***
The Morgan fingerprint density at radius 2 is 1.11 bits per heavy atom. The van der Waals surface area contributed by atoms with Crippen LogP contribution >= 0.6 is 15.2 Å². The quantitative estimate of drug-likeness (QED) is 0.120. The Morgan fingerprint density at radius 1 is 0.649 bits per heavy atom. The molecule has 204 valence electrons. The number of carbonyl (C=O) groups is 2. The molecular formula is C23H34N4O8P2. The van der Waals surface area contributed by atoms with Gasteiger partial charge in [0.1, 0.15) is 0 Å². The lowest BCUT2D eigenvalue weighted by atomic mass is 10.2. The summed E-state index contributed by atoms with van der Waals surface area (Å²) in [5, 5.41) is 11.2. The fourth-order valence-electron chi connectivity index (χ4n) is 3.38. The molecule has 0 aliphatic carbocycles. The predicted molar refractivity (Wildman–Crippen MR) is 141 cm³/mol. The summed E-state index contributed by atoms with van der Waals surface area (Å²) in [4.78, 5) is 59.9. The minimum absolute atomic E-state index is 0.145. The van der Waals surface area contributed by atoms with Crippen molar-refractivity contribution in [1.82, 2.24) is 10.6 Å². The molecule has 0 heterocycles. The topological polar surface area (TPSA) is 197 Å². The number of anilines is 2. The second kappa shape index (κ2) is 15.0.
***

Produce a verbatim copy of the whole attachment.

The Morgan fingerprint density at radius 2 is 1.11 bits per heavy atom. The van der Waals surface area contributed by atoms with Crippen LogP contribution >= 0.6 is 15.2 Å². The quantitative estimate of drug-likeness (QED) is 0.120. The Morgan fingerprint density at radius 1 is 0.649 bits per heavy atom. The molecule has 204 valence electrons. The number of carbonyl (C=O) groups is 2. The molecular formula is C23H34N4O8P2. The van der Waals surface area contributed by atoms with Gasteiger partial charge in [0.1, 0.15) is 0 Å². The lowest BCUT2D eigenvalue weighted by atomic mass is 10.2. The summed E-state index contributed by atoms with van der Waals surface area (Å²) in [5, 5.41) is 11.2. The fourth-order valence-electron chi connectivity index (χ4n) is 3.38. The molecule has 0 aliphatic carbocycles. The predicted molar refractivity (Wildman–Crippen MR) is 141 cm³/mol. The summed E-state index contributed by atoms with van der Waals surface area (Å²) in [4.78, 5) is 59.9. The minimum absolute atomic E-state index is 0.145. The van der Waals surface area contributed by atoms with Crippen molar-refractivity contribution in [1.82, 2.24) is 10.6 Å². The molecule has 0 heterocycles. The topological polar surface area (TPSA) is 197 Å². The number of anilines is 2. The second kappa shape index (κ2) is 15.0.